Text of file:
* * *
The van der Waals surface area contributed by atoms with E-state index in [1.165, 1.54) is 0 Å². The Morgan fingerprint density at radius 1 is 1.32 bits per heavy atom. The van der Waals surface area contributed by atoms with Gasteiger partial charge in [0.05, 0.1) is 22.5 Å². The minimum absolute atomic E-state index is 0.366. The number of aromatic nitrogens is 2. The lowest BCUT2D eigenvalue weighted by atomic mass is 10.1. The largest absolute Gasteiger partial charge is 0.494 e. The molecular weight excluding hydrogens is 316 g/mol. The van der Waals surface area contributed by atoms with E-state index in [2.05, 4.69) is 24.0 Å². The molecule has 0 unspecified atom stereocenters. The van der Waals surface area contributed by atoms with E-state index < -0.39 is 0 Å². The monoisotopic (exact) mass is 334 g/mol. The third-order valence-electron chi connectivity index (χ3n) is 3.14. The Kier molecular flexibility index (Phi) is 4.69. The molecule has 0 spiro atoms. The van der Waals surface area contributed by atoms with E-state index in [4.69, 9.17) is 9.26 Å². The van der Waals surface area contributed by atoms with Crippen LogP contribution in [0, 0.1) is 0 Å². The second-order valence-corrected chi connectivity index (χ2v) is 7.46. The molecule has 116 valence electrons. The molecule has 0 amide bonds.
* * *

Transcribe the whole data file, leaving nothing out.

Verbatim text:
The van der Waals surface area contributed by atoms with E-state index in [1.165, 1.54) is 0 Å². The Morgan fingerprint density at radius 1 is 1.32 bits per heavy atom. The van der Waals surface area contributed by atoms with Gasteiger partial charge in [0.05, 0.1) is 22.5 Å². The minimum absolute atomic E-state index is 0.366. The number of aromatic nitrogens is 2. The lowest BCUT2D eigenvalue weighted by atomic mass is 10.1. The largest absolute Gasteiger partial charge is 0.494 e. The molecular weight excluding hydrogens is 316 g/mol. The van der Waals surface area contributed by atoms with E-state index in [2.05, 4.69) is 24.0 Å². The molecule has 0 unspecified atom stereocenters. The van der Waals surface area contributed by atoms with E-state index < -0.39 is 0 Å². The monoisotopic (exact) mass is 334 g/mol. The third-order valence-electron chi connectivity index (χ3n) is 3.14. The Kier molecular flexibility index (Phi) is 4.69. The molecule has 0 spiro atoms. The van der Waals surface area contributed by atoms with E-state index in [4.69, 9.17) is 9.26 Å². The van der Waals surface area contributed by atoms with Crippen LogP contribution in [0, 0.1) is 0 Å². The second-order valence-corrected chi connectivity index (χ2v) is 7.46. The molecule has 116 valence electrons. The molecule has 0 amide bonds.